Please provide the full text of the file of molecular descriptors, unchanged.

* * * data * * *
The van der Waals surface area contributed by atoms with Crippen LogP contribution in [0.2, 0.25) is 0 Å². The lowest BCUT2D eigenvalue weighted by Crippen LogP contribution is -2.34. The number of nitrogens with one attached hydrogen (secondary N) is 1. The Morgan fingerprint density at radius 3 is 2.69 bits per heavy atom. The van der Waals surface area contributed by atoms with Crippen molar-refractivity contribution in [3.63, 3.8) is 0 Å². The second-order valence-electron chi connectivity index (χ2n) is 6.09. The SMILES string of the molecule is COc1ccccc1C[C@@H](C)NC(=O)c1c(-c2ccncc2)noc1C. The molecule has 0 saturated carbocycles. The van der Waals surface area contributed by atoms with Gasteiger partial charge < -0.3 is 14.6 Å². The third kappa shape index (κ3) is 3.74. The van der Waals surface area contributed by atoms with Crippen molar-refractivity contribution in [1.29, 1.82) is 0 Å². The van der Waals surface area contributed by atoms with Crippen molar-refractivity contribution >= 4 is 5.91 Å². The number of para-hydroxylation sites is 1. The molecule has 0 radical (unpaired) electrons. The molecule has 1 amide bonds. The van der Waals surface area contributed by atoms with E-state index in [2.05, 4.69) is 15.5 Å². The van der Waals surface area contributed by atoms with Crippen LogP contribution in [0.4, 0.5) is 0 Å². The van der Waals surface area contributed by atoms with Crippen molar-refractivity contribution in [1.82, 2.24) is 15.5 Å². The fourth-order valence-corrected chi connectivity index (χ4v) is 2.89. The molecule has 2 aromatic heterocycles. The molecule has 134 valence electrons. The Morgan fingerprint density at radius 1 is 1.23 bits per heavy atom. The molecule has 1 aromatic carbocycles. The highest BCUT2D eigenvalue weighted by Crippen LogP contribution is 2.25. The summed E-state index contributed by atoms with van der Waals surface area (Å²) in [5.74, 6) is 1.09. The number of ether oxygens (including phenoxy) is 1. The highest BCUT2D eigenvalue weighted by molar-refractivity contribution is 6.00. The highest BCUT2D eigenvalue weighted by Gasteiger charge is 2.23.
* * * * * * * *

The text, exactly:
The van der Waals surface area contributed by atoms with Crippen LogP contribution in [0.2, 0.25) is 0 Å². The lowest BCUT2D eigenvalue weighted by Crippen LogP contribution is -2.34. The number of nitrogens with one attached hydrogen (secondary N) is 1. The Morgan fingerprint density at radius 3 is 2.69 bits per heavy atom. The van der Waals surface area contributed by atoms with Crippen molar-refractivity contribution in [3.63, 3.8) is 0 Å². The second-order valence-electron chi connectivity index (χ2n) is 6.09. The SMILES string of the molecule is COc1ccccc1C[C@@H](C)NC(=O)c1c(-c2ccncc2)noc1C. The molecule has 0 saturated carbocycles. The van der Waals surface area contributed by atoms with Gasteiger partial charge < -0.3 is 14.6 Å². The third kappa shape index (κ3) is 3.74. The van der Waals surface area contributed by atoms with Crippen molar-refractivity contribution in [1.29, 1.82) is 0 Å². The van der Waals surface area contributed by atoms with Crippen molar-refractivity contribution >= 4 is 5.91 Å². The number of para-hydroxylation sites is 1. The molecule has 0 radical (unpaired) electrons. The molecule has 1 amide bonds. The van der Waals surface area contributed by atoms with E-state index in [2.05, 4.69) is 15.5 Å². The van der Waals surface area contributed by atoms with Crippen LogP contribution in [0.4, 0.5) is 0 Å². The van der Waals surface area contributed by atoms with Crippen molar-refractivity contribution in [1.82, 2.24) is 15.5 Å². The fourth-order valence-corrected chi connectivity index (χ4v) is 2.89. The molecule has 2 aromatic heterocycles. The molecule has 134 valence electrons. The Morgan fingerprint density at radius 1 is 1.23 bits per heavy atom. The molecule has 1 aromatic carbocycles. The highest BCUT2D eigenvalue weighted by Crippen LogP contribution is 2.25. The summed E-state index contributed by atoms with van der Waals surface area (Å²) in [5.74, 6) is 1.09. The number of ether oxygens (including phenoxy) is 1. The highest BCUT2D eigenvalue weighted by molar-refractivity contribution is 6.00. The highest BCUT2D eigenvalue weighted by Gasteiger charge is 2.23.